Judge sentences Mohammed Nuru to 7 years in prison for involvement in SF government bribery case

Nuru also has to pay a $35,000 fine and forfeit his 20-acre ranch with custom home in Stonybrook, California.

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Friday, August 26, 2022
SF corruption scandal: Mohammed Nuru sentenced to 7 years in prison
A San Francisco judge sentenced former Public Works Director Mohammed Nuru to seven years in prison for his involvement in massive corruption scandal.

SAN FRANCISCO (KGO) -- A San Francisco judge on Thursday sentenced embattled former Public Works Director Mohammed Nuru to seven years in prison for his involvement in a massive corruption scandal.

Nuru also has to pay a $35,000 fine and forfeit his 20-acre ranch with a custom home in Stonybrook, California.

ABC7 News I-Team reporter Dan Noyes was in court when Nuru's sentencing was announced. Afterward, Noyes got a chance to ask Nuru if he wanted to say anything to the people of San Francisco who feel betrayed... Noyes says Nuru didn't "like that" and moved on to hugging supporters and family in the hall.

However, Nuru's defense did release a statement which stated the former public works director apologizes to the people of San Francisco for his actions and is planning to focus on his family and health now that this case is over. It goes on to say that Nuru hopes there will come a day when he can serve the community again and repair the damage he caused to both the city of San Francisco and his family.

"This is a tale of greed as old as time," federal prosecutors said in a court filing requesting that Nuru, who they described as the "quintessential grifter," serve at least nine years in prison, get three years probation upon his release and pay $35,000 in fines to deter other officials from doing the same. Nuru's attorneys had asked for a three-year sentence, which Judge William Orrick said didn't "come close to recognizing the gravity of this case."

Orrick agreed with prosecutors saying it was important for the sentence to "make clear that public corruption cannot be tolerated in a democratic society. When it's discovered, it should come at a high cost for its practitioners."

In the new filings in San Francisco Federal Court, prosecutors describe "a tale of greed old as time." Public Works Chief Mohammed Nuru accepting more than $1 million of bribes over 12 years to steer city contracts to his friends.

RELATED: Mohammed Nuru arrested for allegedly pulling knife on someone, trying to steal chips

Prosecutors say Nuru's ranch on 20 acres in Colusa County "is truly a monument to his grifting," that it was built and furnished by those vying for city contracts, and that bribes helped pay his mortgage. He also received a $36,000 "Rolex, luxury international vacations, envelopes of cash, and splashy holiday parties for City VIPs."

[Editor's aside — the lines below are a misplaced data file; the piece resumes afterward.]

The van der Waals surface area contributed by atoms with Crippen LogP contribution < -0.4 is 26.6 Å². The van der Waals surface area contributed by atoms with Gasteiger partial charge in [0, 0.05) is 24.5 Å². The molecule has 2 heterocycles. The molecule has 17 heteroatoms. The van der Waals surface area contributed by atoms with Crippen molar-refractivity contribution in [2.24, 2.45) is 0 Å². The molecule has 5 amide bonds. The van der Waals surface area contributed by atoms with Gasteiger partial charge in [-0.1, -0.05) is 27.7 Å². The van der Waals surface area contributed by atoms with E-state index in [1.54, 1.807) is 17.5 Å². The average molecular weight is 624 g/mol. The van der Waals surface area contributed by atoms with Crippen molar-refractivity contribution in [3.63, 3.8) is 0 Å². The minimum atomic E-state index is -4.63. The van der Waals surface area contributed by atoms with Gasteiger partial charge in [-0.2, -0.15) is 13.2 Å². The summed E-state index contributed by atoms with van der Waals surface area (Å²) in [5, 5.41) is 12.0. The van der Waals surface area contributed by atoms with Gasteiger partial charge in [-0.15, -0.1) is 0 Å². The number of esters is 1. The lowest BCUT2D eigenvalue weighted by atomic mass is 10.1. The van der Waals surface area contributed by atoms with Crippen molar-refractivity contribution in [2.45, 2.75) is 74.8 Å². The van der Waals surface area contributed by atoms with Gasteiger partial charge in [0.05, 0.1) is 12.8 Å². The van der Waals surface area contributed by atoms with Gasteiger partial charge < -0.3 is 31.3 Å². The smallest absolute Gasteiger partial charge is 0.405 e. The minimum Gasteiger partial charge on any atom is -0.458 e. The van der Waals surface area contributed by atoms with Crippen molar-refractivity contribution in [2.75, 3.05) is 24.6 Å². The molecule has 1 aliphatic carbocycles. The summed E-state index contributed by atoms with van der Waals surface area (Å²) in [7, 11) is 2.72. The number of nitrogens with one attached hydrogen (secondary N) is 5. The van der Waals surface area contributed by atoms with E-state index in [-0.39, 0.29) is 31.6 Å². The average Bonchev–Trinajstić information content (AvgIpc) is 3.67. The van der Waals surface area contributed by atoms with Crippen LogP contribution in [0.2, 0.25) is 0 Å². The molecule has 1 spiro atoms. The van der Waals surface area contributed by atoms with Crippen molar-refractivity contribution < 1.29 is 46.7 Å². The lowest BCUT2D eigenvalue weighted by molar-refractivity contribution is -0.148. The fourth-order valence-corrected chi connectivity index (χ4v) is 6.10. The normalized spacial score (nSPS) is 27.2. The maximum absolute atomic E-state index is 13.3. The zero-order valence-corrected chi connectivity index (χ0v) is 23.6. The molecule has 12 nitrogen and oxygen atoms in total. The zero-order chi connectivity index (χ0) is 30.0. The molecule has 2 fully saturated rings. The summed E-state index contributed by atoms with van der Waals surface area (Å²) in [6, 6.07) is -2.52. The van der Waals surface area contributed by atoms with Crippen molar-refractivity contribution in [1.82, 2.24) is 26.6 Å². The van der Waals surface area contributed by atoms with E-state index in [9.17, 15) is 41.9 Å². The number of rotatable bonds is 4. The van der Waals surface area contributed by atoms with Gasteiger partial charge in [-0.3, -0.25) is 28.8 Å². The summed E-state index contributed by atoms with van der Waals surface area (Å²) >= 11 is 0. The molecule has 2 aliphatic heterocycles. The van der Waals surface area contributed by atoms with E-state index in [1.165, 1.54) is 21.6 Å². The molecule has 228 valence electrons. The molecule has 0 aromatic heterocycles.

Also charged in the case -- developers, contractors, a restaurant owner, two recology executives, and Nuru's girlfriend, the former director of the Mayor's Office of Neighborhood Services.

Mayor London Breed, who dated Nuru more than 20 years ago, was not charged with any crimes but admitted to receiving $5,528 for car repairs and a rental car in 2019 from him.

More than 100 family members, friends, and former colleagues sent letters of support for Nuru, who was known as Mr. Clean because of his efforts to clean San Francisco's dirty streets, praising his dedication to his five children, who he raised as a single father, and his work for the residents of San Francisco, and describing him as kind and hard-working.

RELATED: Mohammed Nuru won't face charges after allegedly pulling knife on worker, DA's office says

Public Works Deputy Director for Operations DiJaida Durden wrote to the judge asking for leniency for her former boss, explaining that she worked for Nuru for 19 years starting as a cement mason.

"He wanted us to take pride in how our city looks," she wrote. "Mr. Clean certainly fit his style of working because not only did he encourage staff to take care of the city, he did it himself."

In a four-page letter to the judge before sentencing, Nuru apologized for violating the trust of the people of San Francisco, saying his behavior left him in constant anxiety but still, he did not stop. He highlighted his health problems and asked for leniency and a second chance.

"I accept full responsibility for violating the public trust," he wrote. "I hope and pray that the sentence will allow me to demonstrate afterward that I have learned my lesson."

In exchange for his guilty plea on the fraud charge, prosecutors agreed to drop additional charges, including lying to the FBI and money laundering.

The Associated Press contributed to this article.

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